Liberia: LMHPRA Warns Public against Buying Drugs from People Selling in Buckets
MONROVIA – The open sale of drugs both traditional and pharmaceutical by unregistered outlets is a major concern in Liberia.
A constant shortage of medicines in government hospitals and clinics has stimulated the growth of informal drug markets all over the country.
Meanwhile, the sale of traditional medicine, which often comes in the form of unprocessed roots, leaves and other products, is completely unregulated.is a crime to sell medicines in the street without a license. Inspectors from Liberia’s Pharmaceutical Board have been combing the countryside looking for drugs.
Liberia Medicine Health Regulatory Authority, a subsidiary of the Ministry of Health is mandated to ensure the quality, safety and efficacy of medicines and health products used in Liberia but unapproved drugs are still widely available.
In an interview with Madam Keturah Smith, managing director of the LMHRA, she said, it’s illegal to sell medicine in that manner and form but if the buyers are not inform they will go after these drugs and that is why awareness is necessary.
“We have our inspectors on the field once you are caught selling in the buckets your drugs or goods are confiscated and not given back that is as far as our power can go be don’t have power to imprison people.”
She also named mobility, and Human resources as some of the few challenges face by the LMHRA. The LAB is somehow challenge in terms of human resources our experts are under staff. We are trying to reach out to through jingles and billboards, it is difficult but we are getting there.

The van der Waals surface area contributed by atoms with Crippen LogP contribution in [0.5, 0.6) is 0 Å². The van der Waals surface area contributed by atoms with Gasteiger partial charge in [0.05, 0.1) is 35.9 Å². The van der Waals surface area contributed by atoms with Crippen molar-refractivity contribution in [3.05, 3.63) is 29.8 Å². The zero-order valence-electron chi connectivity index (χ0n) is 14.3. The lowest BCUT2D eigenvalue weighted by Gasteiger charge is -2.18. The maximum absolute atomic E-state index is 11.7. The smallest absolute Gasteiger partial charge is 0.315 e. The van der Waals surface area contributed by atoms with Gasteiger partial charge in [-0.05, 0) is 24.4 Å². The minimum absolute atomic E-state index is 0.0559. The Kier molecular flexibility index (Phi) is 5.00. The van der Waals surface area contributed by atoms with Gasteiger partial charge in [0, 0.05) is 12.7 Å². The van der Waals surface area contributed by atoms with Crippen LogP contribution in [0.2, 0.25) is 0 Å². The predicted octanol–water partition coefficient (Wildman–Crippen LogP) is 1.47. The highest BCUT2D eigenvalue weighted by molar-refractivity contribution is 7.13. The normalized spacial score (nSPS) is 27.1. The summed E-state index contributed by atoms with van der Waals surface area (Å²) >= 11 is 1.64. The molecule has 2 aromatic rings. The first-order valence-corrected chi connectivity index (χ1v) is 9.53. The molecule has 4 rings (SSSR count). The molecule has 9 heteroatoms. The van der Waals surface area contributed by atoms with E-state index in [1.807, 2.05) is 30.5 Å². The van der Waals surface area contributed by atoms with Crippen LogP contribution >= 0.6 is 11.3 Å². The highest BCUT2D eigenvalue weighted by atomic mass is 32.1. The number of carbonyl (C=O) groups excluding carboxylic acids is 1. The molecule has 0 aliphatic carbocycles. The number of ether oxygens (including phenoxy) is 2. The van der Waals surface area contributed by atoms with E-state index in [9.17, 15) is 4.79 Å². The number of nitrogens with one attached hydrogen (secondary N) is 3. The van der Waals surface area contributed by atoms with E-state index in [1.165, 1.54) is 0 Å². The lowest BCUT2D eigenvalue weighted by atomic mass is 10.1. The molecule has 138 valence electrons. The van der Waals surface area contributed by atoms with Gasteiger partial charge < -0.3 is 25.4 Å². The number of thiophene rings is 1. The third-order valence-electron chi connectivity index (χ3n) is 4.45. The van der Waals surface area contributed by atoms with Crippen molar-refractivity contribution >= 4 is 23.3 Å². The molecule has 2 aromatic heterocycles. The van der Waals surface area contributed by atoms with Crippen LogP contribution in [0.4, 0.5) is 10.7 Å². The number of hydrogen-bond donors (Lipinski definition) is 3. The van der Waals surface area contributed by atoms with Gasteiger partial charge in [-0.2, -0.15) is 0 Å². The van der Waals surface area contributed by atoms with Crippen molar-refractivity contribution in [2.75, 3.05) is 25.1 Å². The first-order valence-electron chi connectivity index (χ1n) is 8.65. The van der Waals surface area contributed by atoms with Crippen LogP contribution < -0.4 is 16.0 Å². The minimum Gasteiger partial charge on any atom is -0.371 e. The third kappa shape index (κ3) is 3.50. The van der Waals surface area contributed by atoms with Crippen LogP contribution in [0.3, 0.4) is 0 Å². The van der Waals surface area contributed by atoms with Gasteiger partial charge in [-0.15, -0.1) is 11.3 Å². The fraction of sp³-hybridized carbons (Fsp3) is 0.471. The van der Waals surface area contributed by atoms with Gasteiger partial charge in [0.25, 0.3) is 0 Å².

Currently Liberia has more than 150 pharmacists and over 300 pharmacies in the country.
In communities there are drugstores and vendors usually operate them illegally or without trained medical personnel, mostly in slum communities.
Occasionally, LMHRA carries out sweeps in partnership with the police to rid the market of illegal drugs. Sometimes, traders are let off with a warning.
Repeat offenders are arrested but no prosecution yet for those caught including selling drugs without a license, selling prescription-only drugs to people without prescriptions and selling unapproved drugs.
Budgetary constraints remain a problem in enforcement to curb the drugs entering the country illegally. Right now, LMHRA solely rely on the custom officers to curb the import of counterfeit or fake drugs, he says.
A 2013 government report attributed that to inadequate funding, weak regulatory framework and weaknesses in the procurement, distribution logistics and storage management systems.